The Obertan Conundrum

Is Gabriel Obertan part of the problem or the problem itself?

I’ll start off by straight away stating my position on Gabriel Obertan, I like him. While the popular view amongst supporters is to write him off as not being good enough for Manchester United, I just can’t bring myself to discredit him and his ability just yet.
Before his 20th birthday he had appeared 79 times for Bordeaux and played a further 17 times on loan at Lorient. A month before he joined United, he won the player of the tournament award at the Toulon Under-21’s International Tournament after a series of impressive performances for France. Despite this, his manager at the time and former United defender, Laurent Blanc was surprised that United made a move for the Parisian winger.
Speaking after Obertan’s move, the French National team manager said: “He has the potential, but he must overcome psychological and mental challenges so he can express his true value.” Obertan has undoubtedly got a lot of skill, a great turn of pace and good strength – in summary everything you would want from a winger. Unfortunately the mental challenges that Blanc referred to are never far away and as a result lead to underwhelming performances.
After overcoming an injury that saw him miss the first few months of the season, Obertan made his first-team debut in the League Cup 4th Round tie against Barnsley in October 2009. Regardless of the lower-League opposition, his direct running and skill on the ball saw him stand-out in the 2-0 victory. It led to his Premier League and Champions League debuts against Blackburn Rovers and CSKA Moscow the following week, where once again he impressed. He then came on against Chelsea with United trailing and very nearly set up two goals as United undeservedly lost to the eventual Champions. His repeated skinning of Branislav Ivanovic gave fans a glimpse of what Obertan was capable of.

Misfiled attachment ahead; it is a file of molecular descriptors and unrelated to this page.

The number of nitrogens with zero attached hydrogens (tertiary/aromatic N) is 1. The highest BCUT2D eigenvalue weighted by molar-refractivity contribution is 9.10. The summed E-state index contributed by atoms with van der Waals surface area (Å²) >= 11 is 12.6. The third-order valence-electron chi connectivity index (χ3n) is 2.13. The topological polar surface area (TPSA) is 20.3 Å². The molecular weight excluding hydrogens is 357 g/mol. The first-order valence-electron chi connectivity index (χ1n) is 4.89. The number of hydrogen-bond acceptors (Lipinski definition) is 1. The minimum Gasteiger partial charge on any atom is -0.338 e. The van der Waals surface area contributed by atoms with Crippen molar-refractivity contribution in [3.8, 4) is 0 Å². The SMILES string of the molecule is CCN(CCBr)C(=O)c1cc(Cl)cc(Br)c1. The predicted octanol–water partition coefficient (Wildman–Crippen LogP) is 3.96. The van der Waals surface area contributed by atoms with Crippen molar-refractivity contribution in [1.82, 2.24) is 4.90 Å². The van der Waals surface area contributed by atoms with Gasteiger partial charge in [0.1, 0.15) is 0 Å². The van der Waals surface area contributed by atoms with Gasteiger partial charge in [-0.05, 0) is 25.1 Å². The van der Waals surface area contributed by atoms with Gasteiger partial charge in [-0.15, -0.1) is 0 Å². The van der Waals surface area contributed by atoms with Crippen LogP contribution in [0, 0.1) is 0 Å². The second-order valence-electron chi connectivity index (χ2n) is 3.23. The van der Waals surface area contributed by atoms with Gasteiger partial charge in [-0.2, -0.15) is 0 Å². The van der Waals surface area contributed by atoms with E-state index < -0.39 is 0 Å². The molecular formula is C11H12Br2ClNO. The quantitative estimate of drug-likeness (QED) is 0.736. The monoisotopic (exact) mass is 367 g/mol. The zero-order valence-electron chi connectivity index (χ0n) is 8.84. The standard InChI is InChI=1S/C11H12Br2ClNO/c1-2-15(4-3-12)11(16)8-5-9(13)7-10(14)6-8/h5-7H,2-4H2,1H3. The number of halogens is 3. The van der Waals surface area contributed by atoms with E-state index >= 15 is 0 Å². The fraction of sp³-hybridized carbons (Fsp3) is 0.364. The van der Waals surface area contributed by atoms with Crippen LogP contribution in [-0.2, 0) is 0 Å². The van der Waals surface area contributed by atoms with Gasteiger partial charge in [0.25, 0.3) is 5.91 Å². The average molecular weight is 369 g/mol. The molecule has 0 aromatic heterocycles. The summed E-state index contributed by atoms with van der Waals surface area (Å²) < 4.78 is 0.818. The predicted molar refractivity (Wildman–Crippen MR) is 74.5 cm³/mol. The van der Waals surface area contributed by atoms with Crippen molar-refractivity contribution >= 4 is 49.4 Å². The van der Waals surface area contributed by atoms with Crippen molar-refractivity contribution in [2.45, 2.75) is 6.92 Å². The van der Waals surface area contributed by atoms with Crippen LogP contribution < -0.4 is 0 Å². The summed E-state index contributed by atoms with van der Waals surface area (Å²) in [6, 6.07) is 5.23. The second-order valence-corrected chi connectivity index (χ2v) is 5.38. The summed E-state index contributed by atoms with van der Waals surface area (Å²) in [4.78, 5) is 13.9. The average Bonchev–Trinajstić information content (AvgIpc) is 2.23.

This ability to beat a man with skill as well as pace is rare in football nowadays and Obertan has it in abundance. His assist for the second of Michael Owen’s goals against Wolfsburg in December 2009 was a thing of beauty; taking three Wolfsburg defenders out before unselfishly setting Owen up for a tap in.
He played for 70 minutes on his first League start the following week in a 3-0 victory over Wolves before a further substitute appearance against Hull. Any psychological issues the player carries reared their head in the aftermath of a humiliating 1-0 defeat to Leeds in the FA Cup 3rd Round. Like everyone in a red shirt that day, Obertan had an inexcusably poor game. His touch was poor and he was constantly muscled off the ball before being hauled off after an hour. Obertan didn’t appear again for six weeks, when he came on as a substitute and was largely anonymous in a 3-1 defeat to Everton.
After a two-month spell in the Reserves, Obertan came on in April’s Manchester derby at Eastlands and was integral in the move that saw Paul Scholes score a 93rd minute winner. Despite this, Obertan didn’t play for the first-team again that season.